Go to car. Drive to coffee shop, usually caribou or starbucks depending. Buy a coffee even though it won’t make me feel any better. Sit in the parking lot and eat the lunch I packed. Listen to the radio. Try to relax. The hour goes quickly.
1:00 PM:
Back in office just in time for next meeting. Stay on the phone 3-4 of the next 4 hours. When not listening to the meeting, work on to do list. Respond to the 100+ emails that come in during the day. Try to be pro-active instead of reactive. If I can find 20 minutes free on my calendar, sometimes I go for a walk.
5:00 PM:
Meetings are done, so I can get real work done. Start running down the to-do list in terms of priority. Sometimes, I can’t motivate myself to work. My job is just not that interesting most of the time, but I can’t imagine a better one without working for myself.
6:30 PM:
The cleaning people have arrived at the office. I pack up. Go home. Either I pissed away my time reading interesting articles or accomplished something depending on my mood. I feel burnt out.
7:00 PM:
Arrive home assuming no after work errands. Say hello to those living with me. Change out of work clothes.
7:15 PM:
I would like to spend some time unwinding, but I have to be social. Spend time with family. Eat dinner.
8:30 PM:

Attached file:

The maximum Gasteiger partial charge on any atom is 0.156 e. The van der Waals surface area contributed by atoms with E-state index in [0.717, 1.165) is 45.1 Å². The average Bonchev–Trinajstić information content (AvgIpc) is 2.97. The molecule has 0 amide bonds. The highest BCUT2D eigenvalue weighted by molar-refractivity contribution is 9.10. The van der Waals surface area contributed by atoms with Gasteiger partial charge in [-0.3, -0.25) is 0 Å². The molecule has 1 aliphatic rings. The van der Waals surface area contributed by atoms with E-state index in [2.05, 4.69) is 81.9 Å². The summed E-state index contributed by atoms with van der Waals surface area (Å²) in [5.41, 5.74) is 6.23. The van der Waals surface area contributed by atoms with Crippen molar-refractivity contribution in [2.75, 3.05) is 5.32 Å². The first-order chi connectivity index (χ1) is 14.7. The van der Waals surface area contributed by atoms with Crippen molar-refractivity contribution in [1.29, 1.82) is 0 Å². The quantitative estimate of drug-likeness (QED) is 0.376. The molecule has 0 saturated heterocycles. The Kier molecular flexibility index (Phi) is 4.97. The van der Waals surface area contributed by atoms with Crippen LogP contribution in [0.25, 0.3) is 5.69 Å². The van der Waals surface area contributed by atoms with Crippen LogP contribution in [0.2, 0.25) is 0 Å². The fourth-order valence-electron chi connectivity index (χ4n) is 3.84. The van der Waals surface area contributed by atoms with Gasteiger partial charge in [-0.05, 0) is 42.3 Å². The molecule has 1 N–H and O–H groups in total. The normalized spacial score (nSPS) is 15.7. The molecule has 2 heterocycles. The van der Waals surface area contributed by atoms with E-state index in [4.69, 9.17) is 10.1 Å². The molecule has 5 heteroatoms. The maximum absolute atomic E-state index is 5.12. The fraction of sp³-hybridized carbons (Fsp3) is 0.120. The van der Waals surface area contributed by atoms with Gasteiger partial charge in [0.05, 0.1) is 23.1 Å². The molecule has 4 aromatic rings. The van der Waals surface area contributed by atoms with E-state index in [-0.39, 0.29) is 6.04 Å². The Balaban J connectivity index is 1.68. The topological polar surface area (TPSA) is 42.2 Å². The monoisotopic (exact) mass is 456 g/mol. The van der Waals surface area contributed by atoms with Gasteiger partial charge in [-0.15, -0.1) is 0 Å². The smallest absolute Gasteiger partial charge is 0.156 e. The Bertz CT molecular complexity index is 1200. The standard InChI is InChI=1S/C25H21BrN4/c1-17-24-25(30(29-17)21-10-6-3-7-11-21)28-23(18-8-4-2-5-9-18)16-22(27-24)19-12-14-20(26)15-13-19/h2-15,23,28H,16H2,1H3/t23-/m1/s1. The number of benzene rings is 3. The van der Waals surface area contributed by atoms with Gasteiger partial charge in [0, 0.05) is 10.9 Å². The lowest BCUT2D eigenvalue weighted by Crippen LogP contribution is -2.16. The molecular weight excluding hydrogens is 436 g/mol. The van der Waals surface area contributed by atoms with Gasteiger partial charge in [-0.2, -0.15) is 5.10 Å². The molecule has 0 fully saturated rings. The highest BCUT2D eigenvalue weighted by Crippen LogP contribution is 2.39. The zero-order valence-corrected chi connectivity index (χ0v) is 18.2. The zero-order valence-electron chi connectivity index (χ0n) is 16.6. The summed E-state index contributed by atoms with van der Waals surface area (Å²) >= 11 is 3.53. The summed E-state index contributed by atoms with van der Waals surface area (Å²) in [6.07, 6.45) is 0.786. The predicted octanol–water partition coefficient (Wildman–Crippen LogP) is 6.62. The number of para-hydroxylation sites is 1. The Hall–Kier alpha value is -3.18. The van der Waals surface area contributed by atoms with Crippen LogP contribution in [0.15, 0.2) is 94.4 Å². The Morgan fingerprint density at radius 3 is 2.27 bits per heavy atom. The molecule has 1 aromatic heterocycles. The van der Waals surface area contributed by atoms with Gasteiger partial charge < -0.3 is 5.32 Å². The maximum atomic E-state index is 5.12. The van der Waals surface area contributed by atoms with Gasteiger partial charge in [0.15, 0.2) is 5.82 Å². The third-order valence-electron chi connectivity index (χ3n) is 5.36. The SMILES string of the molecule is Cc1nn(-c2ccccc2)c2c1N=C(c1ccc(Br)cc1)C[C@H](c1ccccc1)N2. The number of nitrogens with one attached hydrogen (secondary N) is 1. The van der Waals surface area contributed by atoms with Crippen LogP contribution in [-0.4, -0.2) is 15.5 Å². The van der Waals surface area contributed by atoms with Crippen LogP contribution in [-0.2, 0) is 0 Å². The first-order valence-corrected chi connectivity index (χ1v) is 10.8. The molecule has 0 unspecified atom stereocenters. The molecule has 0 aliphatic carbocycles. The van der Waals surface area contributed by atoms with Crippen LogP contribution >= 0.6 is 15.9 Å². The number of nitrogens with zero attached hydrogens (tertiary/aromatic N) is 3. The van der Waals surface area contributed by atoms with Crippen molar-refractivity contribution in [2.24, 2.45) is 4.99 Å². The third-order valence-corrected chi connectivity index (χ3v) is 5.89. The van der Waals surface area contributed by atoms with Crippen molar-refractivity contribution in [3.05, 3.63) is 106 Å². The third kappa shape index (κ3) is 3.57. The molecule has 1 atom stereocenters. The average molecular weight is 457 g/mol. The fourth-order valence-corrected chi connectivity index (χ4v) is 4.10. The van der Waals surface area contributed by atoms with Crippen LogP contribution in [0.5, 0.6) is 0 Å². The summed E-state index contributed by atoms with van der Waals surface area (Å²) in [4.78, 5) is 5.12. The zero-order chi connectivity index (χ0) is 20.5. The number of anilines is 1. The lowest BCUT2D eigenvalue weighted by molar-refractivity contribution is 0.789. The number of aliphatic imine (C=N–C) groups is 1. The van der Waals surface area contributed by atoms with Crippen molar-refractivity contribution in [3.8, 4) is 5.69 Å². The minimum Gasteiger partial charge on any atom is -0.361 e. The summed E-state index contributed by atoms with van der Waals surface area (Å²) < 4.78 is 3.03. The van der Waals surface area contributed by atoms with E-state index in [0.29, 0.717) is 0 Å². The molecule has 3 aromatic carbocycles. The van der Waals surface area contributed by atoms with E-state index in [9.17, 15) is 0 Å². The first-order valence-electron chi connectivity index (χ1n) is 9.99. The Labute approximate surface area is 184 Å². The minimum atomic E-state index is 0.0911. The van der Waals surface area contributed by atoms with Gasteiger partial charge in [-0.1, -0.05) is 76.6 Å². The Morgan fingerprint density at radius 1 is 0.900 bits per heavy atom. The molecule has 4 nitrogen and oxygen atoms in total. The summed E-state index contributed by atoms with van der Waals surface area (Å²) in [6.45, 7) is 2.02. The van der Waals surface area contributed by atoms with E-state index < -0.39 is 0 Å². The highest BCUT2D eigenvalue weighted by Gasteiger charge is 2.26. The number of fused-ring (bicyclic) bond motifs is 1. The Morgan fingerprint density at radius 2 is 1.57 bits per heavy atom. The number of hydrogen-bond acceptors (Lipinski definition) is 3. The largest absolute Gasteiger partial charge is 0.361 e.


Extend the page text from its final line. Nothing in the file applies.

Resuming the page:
Dinner is done. I am the only one who doesn’t enjoy TV, but I feel obligated to watch it to be social. One or Two nights a week I will work instead. Occasionally I will work on my startup for an hour. Chances are I will take flak from my family if I don’t spend enough time with them.
10:00 PM:
Everyone else is going to bed. I crack open the laptop to continue work. Either startup or office, depending on the need. Sometimes I write.
11:00 PM:
How am I feeling? If I am groggy, I get ready for bed. If I am ok, I work for one more hour.

My weekends don’t differ much. I will spend more time on my startup, and the rest of it trying to catch up with family, doing errands, yard work, house work, paying bills, or whatever else needs to be done. Relaxing almost never occurs on the weekends. Bonus: I sleep until 8 or 9 in the morning Saturday and Sunday.